Wednesday, March 14, 2012

Luther's love letter...

To me, perhaps some of the most loving, consoling teaching of our Confessions lies within the teachings about the Sacraments in the Large Catechism. In brief, this is because we learn that God understands our need for the tangible, for our bodies to experience by sense that which we are receiving in our heart and in our soul. "Now these 'new spirits' are so crazy that they separate faith and the object to which faith clings and is bound, even if is something outward, so that it may be grasped by our senses and understood, and that by them brought into the heart.  For indeed, the entire Gospel is an outward, verbal preaching" (LC, IV, 30).

Or put another way:  "When we are baptized, when we eat the Lord's body, when we are absolved, our heart must be firmly assured that God truly forgives us for Christ's sake.  At the same time, by the Word and by the rite, God moves hearts to believe and conceive faith, just as Paul says, 'Faith comes by hearing' (Rom. 10:17).  But just as the Word enters the ear in order to strike our heart, so the rite itself strikes the eye, in order to move the heart.  The effect of the Word and the rite are the same.  It has been well said by Augustine that a Sacrament is a visible Word, because the rite is received by the eyes and is, as it were, a picture of the Word, illustrating the same thing as the Word." [AP, XII (VII), 4-6, emphasis mine].

And this is also because Luther makes ever so clear that we will doubt, we will struggle, we will drown in anguish because we are sinners who have an implacable foe who never fails to cease his assault against us.  "Therefore, the Sacrament is given as a daily pasture and sustenance, that faith may refresh and strengthen itself so that it will not fall back in such a battle, but become ever stronger and stronger.  The new life must be guided so that it continually increases and progresses.  But it must suffer much opposition.  For the devil is such a furious enemy.  When he sees that we oppose him and attack the old man, and that he cannot topple us over by force, he prowls and moves about on all sides.  He tires every trick and does not sop until he finally wears us out, so that we either renounce our faith or throw up our hands and put up our feet, becoming indifferent or impatient.  No to this purpose the comfort of the Sacrament is given when the heart feels that the burden is becoming too heavy, so that it may gain here new power and refreshment" (LC, V, 26-27).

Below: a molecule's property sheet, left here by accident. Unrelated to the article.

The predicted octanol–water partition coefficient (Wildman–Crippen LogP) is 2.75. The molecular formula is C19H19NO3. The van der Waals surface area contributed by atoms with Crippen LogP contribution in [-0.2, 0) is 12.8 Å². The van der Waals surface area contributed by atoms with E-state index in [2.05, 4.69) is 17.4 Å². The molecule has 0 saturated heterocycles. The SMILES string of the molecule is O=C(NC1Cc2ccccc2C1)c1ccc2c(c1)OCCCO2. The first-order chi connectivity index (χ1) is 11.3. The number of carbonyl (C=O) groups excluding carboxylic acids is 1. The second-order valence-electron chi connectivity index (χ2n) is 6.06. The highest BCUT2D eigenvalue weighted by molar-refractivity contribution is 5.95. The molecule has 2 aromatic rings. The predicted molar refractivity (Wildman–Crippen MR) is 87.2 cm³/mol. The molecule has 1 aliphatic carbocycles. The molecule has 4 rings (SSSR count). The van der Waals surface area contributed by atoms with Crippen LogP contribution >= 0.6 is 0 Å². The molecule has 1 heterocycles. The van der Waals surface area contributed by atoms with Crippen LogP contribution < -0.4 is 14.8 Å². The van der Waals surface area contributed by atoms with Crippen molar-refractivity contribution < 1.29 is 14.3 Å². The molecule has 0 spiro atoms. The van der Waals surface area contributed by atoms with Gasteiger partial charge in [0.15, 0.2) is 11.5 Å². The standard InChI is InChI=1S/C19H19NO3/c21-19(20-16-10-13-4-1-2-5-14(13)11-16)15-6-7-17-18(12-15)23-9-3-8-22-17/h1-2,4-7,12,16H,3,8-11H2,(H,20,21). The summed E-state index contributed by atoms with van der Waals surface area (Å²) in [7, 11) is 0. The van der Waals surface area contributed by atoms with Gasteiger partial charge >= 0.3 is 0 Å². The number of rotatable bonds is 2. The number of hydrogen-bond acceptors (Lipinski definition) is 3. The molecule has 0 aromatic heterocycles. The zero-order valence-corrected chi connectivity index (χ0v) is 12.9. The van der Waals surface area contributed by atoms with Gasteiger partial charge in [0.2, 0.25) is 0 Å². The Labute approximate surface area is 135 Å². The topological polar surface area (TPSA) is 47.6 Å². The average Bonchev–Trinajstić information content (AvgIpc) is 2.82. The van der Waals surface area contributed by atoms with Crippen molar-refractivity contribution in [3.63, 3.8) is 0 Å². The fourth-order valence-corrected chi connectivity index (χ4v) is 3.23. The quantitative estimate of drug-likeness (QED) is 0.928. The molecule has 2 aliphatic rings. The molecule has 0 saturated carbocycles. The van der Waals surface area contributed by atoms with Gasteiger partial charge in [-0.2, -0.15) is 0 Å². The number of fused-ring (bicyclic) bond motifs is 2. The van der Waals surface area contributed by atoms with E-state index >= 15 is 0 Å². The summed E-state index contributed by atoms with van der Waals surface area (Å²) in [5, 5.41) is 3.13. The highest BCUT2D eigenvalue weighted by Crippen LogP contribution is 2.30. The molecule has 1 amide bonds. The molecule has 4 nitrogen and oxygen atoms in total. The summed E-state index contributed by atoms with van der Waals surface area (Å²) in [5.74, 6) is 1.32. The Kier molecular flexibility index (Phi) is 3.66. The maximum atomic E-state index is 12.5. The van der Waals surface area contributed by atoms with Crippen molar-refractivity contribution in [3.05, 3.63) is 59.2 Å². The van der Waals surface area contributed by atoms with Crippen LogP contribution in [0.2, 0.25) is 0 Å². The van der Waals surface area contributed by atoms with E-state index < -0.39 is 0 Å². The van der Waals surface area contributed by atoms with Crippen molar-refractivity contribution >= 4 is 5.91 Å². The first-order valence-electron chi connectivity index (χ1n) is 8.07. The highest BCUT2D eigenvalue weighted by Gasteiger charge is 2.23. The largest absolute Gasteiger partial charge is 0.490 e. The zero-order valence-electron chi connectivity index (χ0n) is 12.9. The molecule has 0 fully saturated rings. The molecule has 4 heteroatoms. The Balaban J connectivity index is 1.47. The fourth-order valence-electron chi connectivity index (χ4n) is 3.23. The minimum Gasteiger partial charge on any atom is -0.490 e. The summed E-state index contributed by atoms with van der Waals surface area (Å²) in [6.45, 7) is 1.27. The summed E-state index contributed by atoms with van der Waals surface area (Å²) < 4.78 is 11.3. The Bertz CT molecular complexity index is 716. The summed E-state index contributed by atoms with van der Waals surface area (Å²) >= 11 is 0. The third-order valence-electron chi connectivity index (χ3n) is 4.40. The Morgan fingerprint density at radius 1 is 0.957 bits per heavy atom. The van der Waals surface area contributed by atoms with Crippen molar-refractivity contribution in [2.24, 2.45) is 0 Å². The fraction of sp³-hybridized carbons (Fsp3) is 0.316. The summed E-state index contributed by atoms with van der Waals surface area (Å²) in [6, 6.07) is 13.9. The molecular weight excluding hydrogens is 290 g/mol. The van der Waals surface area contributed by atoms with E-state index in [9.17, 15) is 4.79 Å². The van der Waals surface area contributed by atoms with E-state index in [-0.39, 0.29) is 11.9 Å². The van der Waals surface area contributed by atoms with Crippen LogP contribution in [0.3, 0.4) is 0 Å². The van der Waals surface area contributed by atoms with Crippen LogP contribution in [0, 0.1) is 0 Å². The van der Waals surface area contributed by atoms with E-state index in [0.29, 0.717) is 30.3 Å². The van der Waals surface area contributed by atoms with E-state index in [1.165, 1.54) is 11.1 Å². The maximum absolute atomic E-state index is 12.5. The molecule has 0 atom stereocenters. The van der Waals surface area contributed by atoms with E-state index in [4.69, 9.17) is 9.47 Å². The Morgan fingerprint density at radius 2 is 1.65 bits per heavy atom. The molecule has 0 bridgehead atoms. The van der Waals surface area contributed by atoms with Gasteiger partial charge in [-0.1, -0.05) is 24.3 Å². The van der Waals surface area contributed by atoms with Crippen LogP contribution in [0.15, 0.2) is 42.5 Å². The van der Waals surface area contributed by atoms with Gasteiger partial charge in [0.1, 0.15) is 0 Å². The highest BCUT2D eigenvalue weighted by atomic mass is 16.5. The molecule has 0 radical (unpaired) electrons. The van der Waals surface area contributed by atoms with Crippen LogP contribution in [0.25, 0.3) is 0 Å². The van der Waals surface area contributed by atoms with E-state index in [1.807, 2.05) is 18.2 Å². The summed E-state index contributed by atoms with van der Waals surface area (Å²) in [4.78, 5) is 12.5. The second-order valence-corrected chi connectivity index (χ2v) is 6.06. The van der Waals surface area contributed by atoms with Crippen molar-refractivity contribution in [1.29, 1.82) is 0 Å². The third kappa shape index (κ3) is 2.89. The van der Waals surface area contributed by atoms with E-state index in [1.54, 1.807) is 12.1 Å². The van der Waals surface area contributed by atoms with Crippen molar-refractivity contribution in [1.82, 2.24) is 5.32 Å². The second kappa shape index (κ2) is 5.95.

And not only are the Sacraments given to us to create faith, they are given to us to sustain and renew faith, even in our darkest moments. "But if you say, 'How can I come if I feel that I am not prepared?' Answer, 'That is also my cause for hesitation, especially because of the old way under the pope.'  At that time, we tortured ourselves to be perfectly pure that God could not find the least blemish in us.  For this reason we became so timid that we were all instantly thrown into fear and said to ourselves, 'Alas! We are unworthy!' Then nature and reason begin to add up our unworthiness in comparison with the great and precious good.  Then our good looks like a dark lantern in contrast with the bright sun, or like filth in comparison with precious stones.  Because nature and reason see this, they refuse to approach and wait until they are prepared.  They wait so long that one week trails into another, and half the year into the other.  If you consider how good and pure you are and labor to have no hesitations, you would never approach" (LC, V, 56-57).

To me, the very wild and wonderful part of this is that Luther further teaches that our struggle, our battle with feeling as if we dare not approach the altar, dare not receive the feast before us is actually good!  "Such people must learn that it is the highest art to know that our Sacrament doe snot depend on our worthiness.  We are not baptized because we are worthy and holy.  Nor do we go to Confession because we are pure and without sin.  On the contrary, we go because we are poor, miserable people.  We go exactly because we are unworthy.  This is true unless we are talking about someone who desires no grace and Absolution nor intends to change" (LC, V, 61).

Simply put, the Sacraments are the certitude we crave that is still outside of us, outside of any work, effort, achievement or merit in and of ourselves, outside any failure, flaw, or foible, outside the sin that haunts us, hinders us, clings to our very nature.

To me, these words of Luther are a love letter to us from God.

Lord, I believe.  Help my unbelief!


ftwayne96 said...

Deja vu all over again!

Myrtle said...

Uhm...what does this mean????